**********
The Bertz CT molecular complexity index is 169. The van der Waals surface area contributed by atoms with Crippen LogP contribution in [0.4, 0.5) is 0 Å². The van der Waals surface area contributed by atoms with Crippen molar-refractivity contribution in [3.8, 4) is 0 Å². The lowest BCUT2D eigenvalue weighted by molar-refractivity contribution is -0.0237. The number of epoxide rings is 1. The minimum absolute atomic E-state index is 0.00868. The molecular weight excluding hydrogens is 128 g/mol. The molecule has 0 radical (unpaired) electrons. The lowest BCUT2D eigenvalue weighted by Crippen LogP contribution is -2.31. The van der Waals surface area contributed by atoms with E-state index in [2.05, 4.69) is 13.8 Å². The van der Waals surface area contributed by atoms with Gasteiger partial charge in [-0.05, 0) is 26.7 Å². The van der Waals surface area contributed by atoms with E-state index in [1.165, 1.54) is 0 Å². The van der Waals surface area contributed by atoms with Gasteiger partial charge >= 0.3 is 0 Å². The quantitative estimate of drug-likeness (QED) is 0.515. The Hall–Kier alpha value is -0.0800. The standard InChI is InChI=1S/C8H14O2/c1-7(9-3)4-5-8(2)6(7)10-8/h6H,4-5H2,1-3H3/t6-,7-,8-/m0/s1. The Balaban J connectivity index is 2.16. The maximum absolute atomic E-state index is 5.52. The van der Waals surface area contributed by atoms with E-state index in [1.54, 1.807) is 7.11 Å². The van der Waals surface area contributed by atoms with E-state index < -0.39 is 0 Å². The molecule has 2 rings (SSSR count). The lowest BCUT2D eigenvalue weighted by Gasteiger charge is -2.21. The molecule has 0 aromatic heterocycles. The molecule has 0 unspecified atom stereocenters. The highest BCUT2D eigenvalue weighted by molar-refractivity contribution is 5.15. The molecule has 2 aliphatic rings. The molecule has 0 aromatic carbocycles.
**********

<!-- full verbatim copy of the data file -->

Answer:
The Bertz CT molecular complexity index is 169. The van der Waals surface area contributed by atoms with Crippen LogP contribution in [0.4, 0.5) is 0 Å². The van der Waals surface area contributed by atoms with Crippen molar-refractivity contribution in [3.8, 4) is 0 Å². The lowest BCUT2D eigenvalue weighted by molar-refractivity contribution is -0.0237. The number of epoxide rings is 1. The minimum absolute atomic E-state index is 0.00868. The molecular weight excluding hydrogens is 128 g/mol. The molecule has 0 radical (unpaired) electrons. The lowest BCUT2D eigenvalue weighted by Crippen LogP contribution is -2.31. The van der Waals surface area contributed by atoms with E-state index in [2.05, 4.69) is 13.8 Å². The van der Waals surface area contributed by atoms with Gasteiger partial charge in [-0.05, 0) is 26.7 Å². The van der Waals surface area contributed by atoms with E-state index in [1.165, 1.54) is 0 Å². The van der Waals surface area contributed by atoms with Gasteiger partial charge >= 0.3 is 0 Å². The quantitative estimate of drug-likeness (QED) is 0.515. The Hall–Kier alpha value is -0.0800. The standard InChI is InChI=1S/C8H14O2/c1-7(9-3)4-5-8(2)6(7)10-8/h6H,4-5H2,1-3H3/t6-,7-,8-/m0/s1. The Balaban J connectivity index is 2.16. The maximum absolute atomic E-state index is 5.52. The van der Waals surface area contributed by atoms with E-state index in [1.54, 1.807) is 7.11 Å². The van der Waals surface area contributed by atoms with E-state index < -0.39 is 0 Å². The molecule has 2 rings (SSSR count). The lowest BCUT2D eigenvalue weighted by Gasteiger charge is -2.21. The molecule has 0 aromatic heterocycles. The molecule has 0 unspecified atom stereocenters. The highest BCUT2D eigenvalue weighted by molar-refractivity contribution is 5.15. The molecule has 2 aliphatic rings. The molecule has 0 aromatic carbocycles.